Perceptions about the U.S. economy will be a key factor in November’s midterm elections: More than a third of the Senate and the entire House are up for grabs. Both sides of the aisle are blaming each other for holding back the recovery. I blame almost all of them. I hope the American voters will exercise their thoughts and register their voices in the upcoming elections and vote out of office the majority of those now in office.

Captain Rick’s Prognosis: America is traveling into uncharted territory, which if not handled properly by the U.S. Congress (which is very unlikely, based on performance in the past decade), has the potential to drive America over the pending ‘real fiscal cliff’ and reduce America to a ‘third world nation’.

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Captain Rick: U.S. Job Growth is not keeping up with population growth. The 8.7 million jobs lost during the Great Recession will never return. Despite the ‘glory employment talk’ presented by the Obama Administration, America’s job situation qualifies among the worst since the Great Depression. I present the simple math to expose a monumental economic problem developing that will help deliver America to the edge of the pending ‘real fiscal cliff’.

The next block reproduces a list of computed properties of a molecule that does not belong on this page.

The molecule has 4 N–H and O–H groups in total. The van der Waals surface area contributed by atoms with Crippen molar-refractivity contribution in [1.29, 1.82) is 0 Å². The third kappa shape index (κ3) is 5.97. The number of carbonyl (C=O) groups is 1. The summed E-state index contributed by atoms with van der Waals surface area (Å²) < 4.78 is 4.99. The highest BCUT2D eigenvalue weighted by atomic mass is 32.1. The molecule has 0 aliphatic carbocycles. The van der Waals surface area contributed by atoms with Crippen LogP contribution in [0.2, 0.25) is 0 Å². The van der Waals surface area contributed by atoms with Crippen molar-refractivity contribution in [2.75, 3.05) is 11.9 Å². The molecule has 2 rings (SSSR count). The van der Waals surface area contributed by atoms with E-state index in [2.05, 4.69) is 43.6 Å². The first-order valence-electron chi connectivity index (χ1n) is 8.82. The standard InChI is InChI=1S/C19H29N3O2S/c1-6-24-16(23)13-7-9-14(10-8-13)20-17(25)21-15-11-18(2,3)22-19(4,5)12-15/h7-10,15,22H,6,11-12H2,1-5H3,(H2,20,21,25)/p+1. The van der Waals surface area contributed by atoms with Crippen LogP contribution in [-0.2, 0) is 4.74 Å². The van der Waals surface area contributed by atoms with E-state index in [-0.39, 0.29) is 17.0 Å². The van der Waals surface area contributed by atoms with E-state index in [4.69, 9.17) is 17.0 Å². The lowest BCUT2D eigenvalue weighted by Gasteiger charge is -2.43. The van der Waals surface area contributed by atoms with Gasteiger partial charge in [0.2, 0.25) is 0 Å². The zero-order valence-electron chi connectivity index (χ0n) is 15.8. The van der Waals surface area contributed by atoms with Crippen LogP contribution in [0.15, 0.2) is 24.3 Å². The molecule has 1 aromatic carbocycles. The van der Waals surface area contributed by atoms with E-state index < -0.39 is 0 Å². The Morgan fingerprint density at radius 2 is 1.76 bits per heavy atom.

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BLUE LINE: 185,000 jobs need to be created each year to keep up with U.S. Population growth of 0.7%

RED LINE: 177,000 jobs represents the average number of jobs created during the past year. This demonstrates a negative pattern that is not keeping up with population growth.

Great Recession Job Losses are Gone Forever